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The Word of Life

For the past two Sundays, we have been reading from Chapter 6 of John, that opens with the account on the multiplication of bread. This miracle prompts the crowd to pursue Jesus up to Capernaum. Jesus exhorts the people not to seek bread that perishes but the bread that lasts to eternal life, which he can give. They then ask Jesus to give them this bread always. After some discussion, Jesus declares, “I am the bread of life…I am the living bread that came down from heaven; whoever eats this bread will live forever.”

The Jews have always believed that the true bread of life is the Law, the Word of God, that nourishes his people. Given to Moses on Mount Sinai, the Torah/Law manifests God’s will and teaches Israel the right way of living. In today’s gospel reading, Jesus presents himself as the bread of life. In doing so, he claims that he is the Word of God who comes down from heaven and manifests the will of God, which guides and sustains man in life’s journey.

The crowd does not accept Jesus’ revelation and begins to murmur, “Is this not Jesus, the son of Joseph? Do we not know his father and mother?” Unable to see beyond the human origins of Jesus, they fail to read the sign/miracle of the bread and refuse to believe in him.

In the first reading, we find Elijah running away from Jezebel’s army and about to give up. In his frustration, he lays under a broom tree and prays to God to take his life. Twice the Lord sends his angel to wake him up and give him bread and water so he can continue on his journey to Horeb (another name for Sinai). The bread and water that sustain Elijah in his forty-day journey to the mountain of God are merely signs of the bread of life. The true bread of life which fully revives Elijah’s drooping spirit and restores his enthusiasm for his new mission is the Word of God he hears in the gentle breeze at the cave of Mt. Horeb.

Jesus is the bread of life. He does not only sustain us in life’s journey, but gives life itself. Peter would recognize this at the end of the chapter when he declares, “Lord, to whom shall we go, you have the words of eternal life.”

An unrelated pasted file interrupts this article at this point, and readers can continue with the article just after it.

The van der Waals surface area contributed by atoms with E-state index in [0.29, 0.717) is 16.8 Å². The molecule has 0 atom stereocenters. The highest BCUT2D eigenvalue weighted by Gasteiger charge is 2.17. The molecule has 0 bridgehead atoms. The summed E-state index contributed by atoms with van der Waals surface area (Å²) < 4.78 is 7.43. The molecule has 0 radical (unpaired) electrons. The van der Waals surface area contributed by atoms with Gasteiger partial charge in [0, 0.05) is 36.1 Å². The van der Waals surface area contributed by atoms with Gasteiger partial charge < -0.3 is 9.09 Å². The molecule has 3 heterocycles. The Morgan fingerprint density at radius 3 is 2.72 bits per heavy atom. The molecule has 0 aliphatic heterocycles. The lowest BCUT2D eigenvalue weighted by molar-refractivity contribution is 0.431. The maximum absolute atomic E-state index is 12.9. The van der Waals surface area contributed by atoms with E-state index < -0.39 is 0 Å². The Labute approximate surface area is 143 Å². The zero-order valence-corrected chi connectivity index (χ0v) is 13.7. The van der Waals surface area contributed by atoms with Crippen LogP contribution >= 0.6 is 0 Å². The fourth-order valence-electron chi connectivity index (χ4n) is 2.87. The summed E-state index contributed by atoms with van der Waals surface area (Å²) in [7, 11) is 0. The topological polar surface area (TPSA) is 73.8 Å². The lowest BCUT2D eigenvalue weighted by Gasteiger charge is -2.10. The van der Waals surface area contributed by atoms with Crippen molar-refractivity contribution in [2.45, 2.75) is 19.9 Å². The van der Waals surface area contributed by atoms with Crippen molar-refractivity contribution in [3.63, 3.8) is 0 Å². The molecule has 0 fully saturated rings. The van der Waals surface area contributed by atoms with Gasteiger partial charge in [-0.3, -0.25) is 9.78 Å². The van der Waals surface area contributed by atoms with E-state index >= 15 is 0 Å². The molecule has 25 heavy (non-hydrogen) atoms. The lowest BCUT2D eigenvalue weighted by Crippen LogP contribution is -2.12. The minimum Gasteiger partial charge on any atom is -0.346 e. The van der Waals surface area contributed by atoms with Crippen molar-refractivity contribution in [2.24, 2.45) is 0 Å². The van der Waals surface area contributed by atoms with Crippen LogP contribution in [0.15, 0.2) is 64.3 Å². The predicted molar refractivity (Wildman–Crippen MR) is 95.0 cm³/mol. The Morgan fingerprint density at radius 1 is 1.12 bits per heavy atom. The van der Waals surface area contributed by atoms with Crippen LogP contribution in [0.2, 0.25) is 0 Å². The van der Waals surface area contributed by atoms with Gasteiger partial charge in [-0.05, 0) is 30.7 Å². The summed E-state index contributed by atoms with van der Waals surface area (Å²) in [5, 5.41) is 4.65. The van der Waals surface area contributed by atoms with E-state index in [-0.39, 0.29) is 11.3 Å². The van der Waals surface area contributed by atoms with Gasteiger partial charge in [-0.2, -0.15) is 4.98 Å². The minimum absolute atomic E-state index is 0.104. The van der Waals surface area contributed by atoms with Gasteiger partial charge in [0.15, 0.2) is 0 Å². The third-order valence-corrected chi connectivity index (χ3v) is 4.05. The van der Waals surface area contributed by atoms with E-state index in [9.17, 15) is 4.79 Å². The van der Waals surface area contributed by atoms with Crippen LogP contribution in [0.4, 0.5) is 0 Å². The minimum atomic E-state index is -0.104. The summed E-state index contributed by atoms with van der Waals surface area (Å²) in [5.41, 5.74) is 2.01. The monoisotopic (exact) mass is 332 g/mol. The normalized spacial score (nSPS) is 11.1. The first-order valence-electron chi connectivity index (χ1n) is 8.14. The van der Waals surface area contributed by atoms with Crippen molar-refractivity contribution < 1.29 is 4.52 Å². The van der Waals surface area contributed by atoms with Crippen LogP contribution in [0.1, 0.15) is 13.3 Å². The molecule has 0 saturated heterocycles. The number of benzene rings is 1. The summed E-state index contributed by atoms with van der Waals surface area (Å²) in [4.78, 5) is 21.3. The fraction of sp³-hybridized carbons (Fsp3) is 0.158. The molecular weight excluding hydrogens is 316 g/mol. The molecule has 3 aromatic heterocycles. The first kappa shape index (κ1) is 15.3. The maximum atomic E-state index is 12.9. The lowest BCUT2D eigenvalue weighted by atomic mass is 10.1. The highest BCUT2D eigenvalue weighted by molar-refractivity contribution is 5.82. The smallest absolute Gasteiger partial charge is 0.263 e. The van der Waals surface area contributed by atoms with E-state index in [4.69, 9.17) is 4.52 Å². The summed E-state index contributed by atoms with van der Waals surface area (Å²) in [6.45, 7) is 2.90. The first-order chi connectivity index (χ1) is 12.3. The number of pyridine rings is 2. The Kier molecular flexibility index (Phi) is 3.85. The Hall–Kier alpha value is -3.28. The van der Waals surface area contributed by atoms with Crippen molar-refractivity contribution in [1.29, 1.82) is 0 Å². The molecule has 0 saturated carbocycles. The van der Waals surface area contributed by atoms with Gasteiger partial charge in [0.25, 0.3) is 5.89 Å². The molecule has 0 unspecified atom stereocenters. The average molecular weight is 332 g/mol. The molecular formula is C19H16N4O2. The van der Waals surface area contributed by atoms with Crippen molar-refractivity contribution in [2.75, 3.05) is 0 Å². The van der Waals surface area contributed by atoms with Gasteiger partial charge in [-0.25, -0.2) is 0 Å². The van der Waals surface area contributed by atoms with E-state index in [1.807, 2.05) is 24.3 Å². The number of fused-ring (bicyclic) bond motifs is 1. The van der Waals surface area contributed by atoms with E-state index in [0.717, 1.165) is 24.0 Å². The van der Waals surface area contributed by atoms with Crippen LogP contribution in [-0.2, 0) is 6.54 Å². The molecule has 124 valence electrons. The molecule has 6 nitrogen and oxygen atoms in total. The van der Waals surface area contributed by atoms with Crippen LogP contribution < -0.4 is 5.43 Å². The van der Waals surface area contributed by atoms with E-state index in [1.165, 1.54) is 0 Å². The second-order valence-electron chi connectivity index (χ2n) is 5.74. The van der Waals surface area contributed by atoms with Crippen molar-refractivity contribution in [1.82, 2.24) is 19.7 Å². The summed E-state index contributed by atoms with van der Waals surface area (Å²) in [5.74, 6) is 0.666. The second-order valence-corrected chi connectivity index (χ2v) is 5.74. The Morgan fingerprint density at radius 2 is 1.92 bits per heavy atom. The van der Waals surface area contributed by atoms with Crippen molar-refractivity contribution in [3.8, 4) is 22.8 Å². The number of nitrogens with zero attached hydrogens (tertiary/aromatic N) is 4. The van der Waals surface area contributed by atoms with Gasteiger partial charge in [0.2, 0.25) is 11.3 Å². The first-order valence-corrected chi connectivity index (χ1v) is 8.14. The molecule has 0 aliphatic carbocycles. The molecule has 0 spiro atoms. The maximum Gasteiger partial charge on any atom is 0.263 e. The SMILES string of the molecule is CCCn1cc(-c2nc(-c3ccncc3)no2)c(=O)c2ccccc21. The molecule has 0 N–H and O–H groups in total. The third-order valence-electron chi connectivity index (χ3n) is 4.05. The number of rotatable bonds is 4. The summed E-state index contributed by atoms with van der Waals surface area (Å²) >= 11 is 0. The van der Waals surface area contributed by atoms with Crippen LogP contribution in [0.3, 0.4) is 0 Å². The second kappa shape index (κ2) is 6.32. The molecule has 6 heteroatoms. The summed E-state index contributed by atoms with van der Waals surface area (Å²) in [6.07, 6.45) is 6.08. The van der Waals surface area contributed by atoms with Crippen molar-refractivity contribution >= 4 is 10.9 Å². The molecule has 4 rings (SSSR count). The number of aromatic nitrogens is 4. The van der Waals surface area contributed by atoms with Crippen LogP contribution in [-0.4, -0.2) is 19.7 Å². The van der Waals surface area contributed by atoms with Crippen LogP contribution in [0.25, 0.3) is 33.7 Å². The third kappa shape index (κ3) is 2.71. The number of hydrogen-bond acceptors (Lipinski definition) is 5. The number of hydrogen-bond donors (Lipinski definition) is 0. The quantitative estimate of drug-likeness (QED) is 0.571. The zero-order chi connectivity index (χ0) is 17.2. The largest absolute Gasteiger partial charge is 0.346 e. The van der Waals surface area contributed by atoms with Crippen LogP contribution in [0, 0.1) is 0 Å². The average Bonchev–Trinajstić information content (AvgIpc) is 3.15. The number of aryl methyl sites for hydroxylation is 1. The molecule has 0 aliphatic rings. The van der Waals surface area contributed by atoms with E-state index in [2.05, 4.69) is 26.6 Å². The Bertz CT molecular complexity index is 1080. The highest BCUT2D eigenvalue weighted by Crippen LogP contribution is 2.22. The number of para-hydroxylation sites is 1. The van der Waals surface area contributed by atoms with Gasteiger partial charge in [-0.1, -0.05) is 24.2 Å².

Today, the world is inundated with limitless words. Unfortunately, not all of them are life-giving. In fact, much of them are not only trash, but even toxic and deadly. How many lives are lost because of fake news and conspiracy theories about Covid-19 and the vaccine. How many bad governments are kept in perpetuity because of minions and trolls who persecute and demonize every legitimate opposition and protest. If society is ailing today, it is because it feeds and nourishes on lies and deception. How much it needs Jesus, the true Bread of Life!

Jesus invites us to come to him and believe in him, for “whoever believes has eternal life.” Believing starts with listening. Do we listen to Jesus? Surveys show that today a person spends an average of 2.4 hours on internet daily (58 minutes on Facebook, 40 minutes on YouTube…) How much time do we give to prayer, to reading and pondering on God’s word…? No wonder, we find ourselves spiritually and morally undernourished. Even with so much knowledge from information overload, we are often superficial in judgment and lacking in wisdom.

In one of my earlier homilies, I shared with you my prayer to Jesus, as I knelt in front of the icon of the Talking Christ in the Assisi, to speak to me as he did with St. Francis. After a long wait, I did hear a voice, not from the crucifix, but from my heart saying, “I am speaking to you.” I then realized how many times the word of God comes to me each day at Mass, in my prayers, in the Divine Office, even in my encounter and conversation with people. But, unfortunately, his voice often gets muted in the cacophony of countless competing voices.

Our gospel reading ends with a sudden twist when Jesus pushes further his claim about being the bread of life to a point that will totally horrify his listeners. “I am the living bread… and the bread that I will give is my flesh for the life of the world.”

This unexpected turn sets the stage for the theme of the Eucharist, that will be developed in the Sundays ahead.*

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